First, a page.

Even the most motivated entrepreneurs may feel discouraged with the challenges of finding enough funding to get their dreams of small business ownership off the ground. In fact, according to Guidant Financial’s State of Small Business survey, the biggest hurdle to starting or expanding a business is financing. Thirty-one percent of aspiring small business owners cited an inability to find funding as their number one roadblock, and 33 percent of current business owners said a lack of cash or capital was their biggest challenge.
But there are methods to get through the madness, including one financing avenue that lets you start your business cash-rich and debt-free.
Rollovers for Business Start-ups – aka 401(k) Business Financing
Rollovers for Business Start-ups (ROBS), also known as 401(k) business financing, allows business owners to use their retirement funds to start, buy, or inject funds into a business without incurring tax penalties.
The most notable requirement for ROBS is that you have a rollable retirement fund. Most ROBS providers also recommend having at least $50,000 in this fund; otherwise, provider costs and other fees outweigh the benefits.
ROBS is not a loan, so there’s no credit, collateral, or down payment requirements. In fact, ROBS can be a great option for accessing funds for a down payment for other funding methods, such as SBA loans.
How Does ROBS Work?
Correctly setting up a ROBS financing structure can be complicated, since there are specific steps that need to be taken to make sure an early withdrawal tax penalty (also known as a “taxable distribution”) isn’t triggered. While ROBS is 100 percent legal – it’s made possible by the Employee Retirement Income Security Act – not all lawyers or banks have heard of it. It’s best to work with a qualified and experienced ROBS provider to teach you about the ins and outs of ROBS and to make sure the process runs smoothly.
Here’s a simplified look at how a ROBS financing structure works, step by step.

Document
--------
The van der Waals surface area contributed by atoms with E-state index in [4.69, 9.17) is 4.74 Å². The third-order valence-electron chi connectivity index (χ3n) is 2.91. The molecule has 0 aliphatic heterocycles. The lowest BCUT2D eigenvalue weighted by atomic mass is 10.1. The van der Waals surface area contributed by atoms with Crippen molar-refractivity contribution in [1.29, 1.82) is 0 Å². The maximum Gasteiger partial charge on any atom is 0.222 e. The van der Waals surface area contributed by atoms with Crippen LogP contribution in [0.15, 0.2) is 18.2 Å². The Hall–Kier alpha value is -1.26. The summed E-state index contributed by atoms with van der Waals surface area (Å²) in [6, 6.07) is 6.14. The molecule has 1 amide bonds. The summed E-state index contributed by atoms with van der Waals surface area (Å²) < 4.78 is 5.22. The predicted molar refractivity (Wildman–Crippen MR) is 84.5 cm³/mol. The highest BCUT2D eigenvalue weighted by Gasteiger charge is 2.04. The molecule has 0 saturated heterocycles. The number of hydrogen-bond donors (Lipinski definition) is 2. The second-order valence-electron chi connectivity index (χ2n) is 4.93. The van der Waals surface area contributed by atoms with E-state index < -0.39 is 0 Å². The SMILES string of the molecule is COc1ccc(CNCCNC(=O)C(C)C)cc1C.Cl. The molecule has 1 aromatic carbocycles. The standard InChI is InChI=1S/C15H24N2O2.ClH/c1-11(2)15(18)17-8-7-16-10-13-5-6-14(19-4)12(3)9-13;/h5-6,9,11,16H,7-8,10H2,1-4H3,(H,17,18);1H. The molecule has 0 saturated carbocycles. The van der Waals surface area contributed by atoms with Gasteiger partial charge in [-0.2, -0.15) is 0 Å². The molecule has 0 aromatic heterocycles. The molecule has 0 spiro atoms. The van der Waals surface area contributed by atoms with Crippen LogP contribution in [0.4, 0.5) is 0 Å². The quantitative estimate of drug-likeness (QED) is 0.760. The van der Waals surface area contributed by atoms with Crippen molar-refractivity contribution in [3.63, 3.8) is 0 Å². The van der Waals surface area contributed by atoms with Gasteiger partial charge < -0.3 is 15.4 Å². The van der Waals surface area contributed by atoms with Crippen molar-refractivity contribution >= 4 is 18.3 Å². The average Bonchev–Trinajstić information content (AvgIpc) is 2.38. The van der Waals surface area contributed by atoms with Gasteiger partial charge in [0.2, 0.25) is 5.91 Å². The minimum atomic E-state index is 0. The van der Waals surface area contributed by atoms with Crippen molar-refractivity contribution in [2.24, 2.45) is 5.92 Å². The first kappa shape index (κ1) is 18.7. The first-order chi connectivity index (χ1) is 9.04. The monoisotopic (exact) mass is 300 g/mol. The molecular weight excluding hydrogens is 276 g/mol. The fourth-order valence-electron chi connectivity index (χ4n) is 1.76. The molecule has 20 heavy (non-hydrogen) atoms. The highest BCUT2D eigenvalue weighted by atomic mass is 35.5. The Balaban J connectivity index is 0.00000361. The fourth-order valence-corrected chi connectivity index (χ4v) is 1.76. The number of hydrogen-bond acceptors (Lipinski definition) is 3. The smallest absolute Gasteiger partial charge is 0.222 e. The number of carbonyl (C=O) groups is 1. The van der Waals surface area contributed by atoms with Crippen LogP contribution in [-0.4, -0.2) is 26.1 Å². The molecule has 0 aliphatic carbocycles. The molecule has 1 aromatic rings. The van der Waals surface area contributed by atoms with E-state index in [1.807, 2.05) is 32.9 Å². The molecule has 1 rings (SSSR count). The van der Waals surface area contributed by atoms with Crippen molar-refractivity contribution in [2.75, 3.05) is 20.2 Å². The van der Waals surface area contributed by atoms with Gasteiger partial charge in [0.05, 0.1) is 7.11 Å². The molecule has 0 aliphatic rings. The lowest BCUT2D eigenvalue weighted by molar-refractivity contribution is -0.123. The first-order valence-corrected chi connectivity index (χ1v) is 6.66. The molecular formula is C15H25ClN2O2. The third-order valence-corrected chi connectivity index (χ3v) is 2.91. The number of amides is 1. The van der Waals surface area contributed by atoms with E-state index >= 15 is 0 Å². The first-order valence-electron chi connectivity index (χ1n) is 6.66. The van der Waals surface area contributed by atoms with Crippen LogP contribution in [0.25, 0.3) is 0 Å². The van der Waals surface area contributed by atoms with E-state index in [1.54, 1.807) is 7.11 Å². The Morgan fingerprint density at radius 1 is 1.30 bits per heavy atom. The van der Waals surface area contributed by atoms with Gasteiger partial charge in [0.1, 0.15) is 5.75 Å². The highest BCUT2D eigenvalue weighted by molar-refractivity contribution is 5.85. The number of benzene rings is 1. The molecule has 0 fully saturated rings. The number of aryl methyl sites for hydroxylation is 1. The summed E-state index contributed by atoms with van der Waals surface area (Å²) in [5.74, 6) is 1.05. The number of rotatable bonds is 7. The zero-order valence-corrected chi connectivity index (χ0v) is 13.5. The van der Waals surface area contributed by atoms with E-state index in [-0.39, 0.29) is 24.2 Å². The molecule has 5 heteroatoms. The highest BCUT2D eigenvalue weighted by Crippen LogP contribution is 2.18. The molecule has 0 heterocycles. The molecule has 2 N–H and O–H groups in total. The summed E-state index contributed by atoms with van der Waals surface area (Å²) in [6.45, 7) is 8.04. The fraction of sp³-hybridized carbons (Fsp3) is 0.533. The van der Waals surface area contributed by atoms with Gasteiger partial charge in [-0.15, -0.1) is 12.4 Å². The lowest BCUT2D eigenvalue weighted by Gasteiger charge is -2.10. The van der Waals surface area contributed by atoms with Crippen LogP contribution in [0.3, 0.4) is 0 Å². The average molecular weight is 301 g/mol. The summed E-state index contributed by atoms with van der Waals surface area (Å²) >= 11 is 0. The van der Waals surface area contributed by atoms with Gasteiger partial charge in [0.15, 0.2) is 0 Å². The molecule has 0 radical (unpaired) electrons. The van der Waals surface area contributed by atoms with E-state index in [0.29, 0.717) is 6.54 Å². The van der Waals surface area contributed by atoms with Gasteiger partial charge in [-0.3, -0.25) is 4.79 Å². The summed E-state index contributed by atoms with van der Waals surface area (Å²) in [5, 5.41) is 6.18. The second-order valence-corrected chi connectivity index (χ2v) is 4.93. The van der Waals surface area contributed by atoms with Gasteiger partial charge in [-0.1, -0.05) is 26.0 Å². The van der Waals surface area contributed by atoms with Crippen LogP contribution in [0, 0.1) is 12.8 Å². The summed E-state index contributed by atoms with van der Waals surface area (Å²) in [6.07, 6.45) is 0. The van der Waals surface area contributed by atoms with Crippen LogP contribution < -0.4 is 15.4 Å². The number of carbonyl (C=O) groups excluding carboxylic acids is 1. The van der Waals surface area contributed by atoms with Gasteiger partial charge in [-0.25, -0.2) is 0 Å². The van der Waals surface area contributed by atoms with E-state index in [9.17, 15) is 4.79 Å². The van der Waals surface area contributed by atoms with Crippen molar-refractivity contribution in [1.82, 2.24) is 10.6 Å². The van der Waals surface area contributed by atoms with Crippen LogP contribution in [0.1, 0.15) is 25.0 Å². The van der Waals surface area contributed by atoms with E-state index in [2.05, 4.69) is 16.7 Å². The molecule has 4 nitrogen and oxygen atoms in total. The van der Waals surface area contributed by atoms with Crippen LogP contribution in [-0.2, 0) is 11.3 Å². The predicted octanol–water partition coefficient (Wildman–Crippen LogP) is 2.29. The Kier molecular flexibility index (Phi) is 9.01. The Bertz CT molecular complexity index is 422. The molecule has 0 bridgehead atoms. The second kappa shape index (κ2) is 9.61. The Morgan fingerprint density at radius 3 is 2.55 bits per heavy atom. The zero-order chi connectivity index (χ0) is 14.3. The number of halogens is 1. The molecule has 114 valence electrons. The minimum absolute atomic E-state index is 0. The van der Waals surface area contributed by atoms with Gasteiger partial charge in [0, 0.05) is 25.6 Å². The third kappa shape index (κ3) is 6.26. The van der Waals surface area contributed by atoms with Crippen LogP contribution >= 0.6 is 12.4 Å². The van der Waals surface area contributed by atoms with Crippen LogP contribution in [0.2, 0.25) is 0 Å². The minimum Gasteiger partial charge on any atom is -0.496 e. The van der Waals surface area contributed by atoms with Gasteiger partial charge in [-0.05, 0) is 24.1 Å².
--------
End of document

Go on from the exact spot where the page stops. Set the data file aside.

Step 1. A new business is established as a C corporation. It’s also possible to convert an existing business, such as an S corp, to a C corp. ROBS hinges on the C corp’s ability to have purchasable stock, so this is a must.
Step 2. The new corporation sponsors the creation of a 401(k) plan, which can purchase private stock.
Step 3. Funds from the existing retirement account are rolled into the new 401(k) plan.
Step 4. The 401(k) plan purchases stock in the new C corp, starting the new business out cash-rich and without debt.
Step 5. The funds can now be used to fund the launch of a business, purchase a franchise, or even as the down payment for an SBA loan.
It’s also good to note that while most retirement accounts are considered rollable (including 401(k), IRA, or 403(b) accounts), Roth funds are not eligible for ROBS. An experienced ROBS provider can help you determine if your retirement fund qualifies.
While it might seem scary to pull funds out of your nest-egg, ROBS puts you in control of your money, instead of putting your retirement in the hands of a volatile market. With ROBS funding, you’re in the driver’s seat of propelling your business to success. Invest in yourself – and your entrepreneurial dreams.
Interested in learning more about Rollovers for Business Start-ups or other helpful small business information? Check out the Guidant blog.